In the meantime, critters, not giving a tinkerer’s damn about business trends do have a deep and abiding appreciation for favorable habitat. That being so, the timber habitat has the appeal of a pleasure palace and smorgasbord to God’s creatures, so the woods are full of ‘em, including a couple of alligators in one of the ponds. Life is good when it is harmonious.

Barn down

old barn remnants

Not quite Stonehenge on the Ouachita, a couple of old cross-ties used for structural members in the barn that fell stand as a memorial to the crumbled structure.

There were (were being the operative word) two barns on the property until an untoward wind several years ago put one of them on the ground. Some remnants survive in stacks to remind one of where it was. Only the strongest survive, even in barns.

Another barn, complete with Ford-Ferguson tractor

The old tractor holed up in this precariously leaning barn looks like a Model 9n Ford-Ferguson tractor, which unbeknown to most, was a turning point in the tractor business. The Ford-Ferguson was the first tractor to offer a three-point hitch, invented by Harry Ferguson, and recognized by Henry Ford as something he had to have for his line of tractors.

Ferguson Ford tractor in old barn

Ferguson Ford tractor in an old barn not far from the barn with the bike.

Before the three point hitch was invented, connecting implements to a tractor was a pain in the keaster at best, requiring a lift device or several full grown men helped by a half-troop of Boy Scouts, grunting and groaning to get stuff hitched. With the three point hitch, the tractor operator backed up to the implement, attached it and went about his business. Easy hookup, less hernias. Such a deal.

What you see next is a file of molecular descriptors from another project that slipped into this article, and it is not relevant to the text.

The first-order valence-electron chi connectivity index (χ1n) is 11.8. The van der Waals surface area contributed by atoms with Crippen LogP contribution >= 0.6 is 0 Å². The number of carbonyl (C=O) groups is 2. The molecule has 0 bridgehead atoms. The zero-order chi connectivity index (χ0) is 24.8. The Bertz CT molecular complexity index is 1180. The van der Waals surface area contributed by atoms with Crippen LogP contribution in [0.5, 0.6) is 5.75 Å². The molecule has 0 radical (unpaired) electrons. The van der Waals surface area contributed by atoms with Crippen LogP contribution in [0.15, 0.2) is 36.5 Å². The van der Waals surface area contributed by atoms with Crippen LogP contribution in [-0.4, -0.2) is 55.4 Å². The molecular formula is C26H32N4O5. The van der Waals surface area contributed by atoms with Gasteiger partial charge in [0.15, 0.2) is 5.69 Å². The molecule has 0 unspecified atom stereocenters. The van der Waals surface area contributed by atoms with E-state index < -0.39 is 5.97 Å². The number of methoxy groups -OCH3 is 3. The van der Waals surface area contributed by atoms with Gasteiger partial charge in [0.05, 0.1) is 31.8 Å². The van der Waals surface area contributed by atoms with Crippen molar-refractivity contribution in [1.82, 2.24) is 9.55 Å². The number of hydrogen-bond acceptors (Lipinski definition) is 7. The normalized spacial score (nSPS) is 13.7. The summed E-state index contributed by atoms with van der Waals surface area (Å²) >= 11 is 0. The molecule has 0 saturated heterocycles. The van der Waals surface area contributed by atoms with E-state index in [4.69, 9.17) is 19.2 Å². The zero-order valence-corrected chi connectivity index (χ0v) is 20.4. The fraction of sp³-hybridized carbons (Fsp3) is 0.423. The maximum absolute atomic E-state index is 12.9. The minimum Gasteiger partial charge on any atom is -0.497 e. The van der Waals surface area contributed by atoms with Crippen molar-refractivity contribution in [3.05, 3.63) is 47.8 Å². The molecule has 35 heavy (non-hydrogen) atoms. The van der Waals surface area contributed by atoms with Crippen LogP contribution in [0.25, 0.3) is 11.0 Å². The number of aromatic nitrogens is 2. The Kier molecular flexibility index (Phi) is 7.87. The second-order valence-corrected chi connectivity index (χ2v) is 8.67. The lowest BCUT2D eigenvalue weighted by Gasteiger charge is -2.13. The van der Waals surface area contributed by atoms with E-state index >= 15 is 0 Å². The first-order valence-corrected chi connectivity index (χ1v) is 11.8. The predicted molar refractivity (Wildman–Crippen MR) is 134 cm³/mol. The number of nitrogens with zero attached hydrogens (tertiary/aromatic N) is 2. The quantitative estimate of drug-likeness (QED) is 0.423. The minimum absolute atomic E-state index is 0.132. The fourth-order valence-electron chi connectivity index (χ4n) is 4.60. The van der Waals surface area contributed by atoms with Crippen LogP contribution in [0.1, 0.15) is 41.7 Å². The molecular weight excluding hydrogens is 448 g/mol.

Urban volunteers

Meanwhile, back home in LA (Lower Arkansas), spring has served notice that like it or not, it is here. My windshield as covered with the first gossamer film of pollen day before yesterday. This will be replaced in a couple of weeks by an onslaught of yellow powder that would have worked well as one of Pharaoh’s plagues.  Today, blooming jonquils confirmed the seasonal shift.

volunteer jonquils

These jonquils are "volunteer." They appear annually in the same place. They are not attended to, fertilized, molly-coddled or otherwise taken care of. They, being urban posies have the toughness of the hood, if that's possible in a flower. Since they survive nicely, one can only suppose that they do.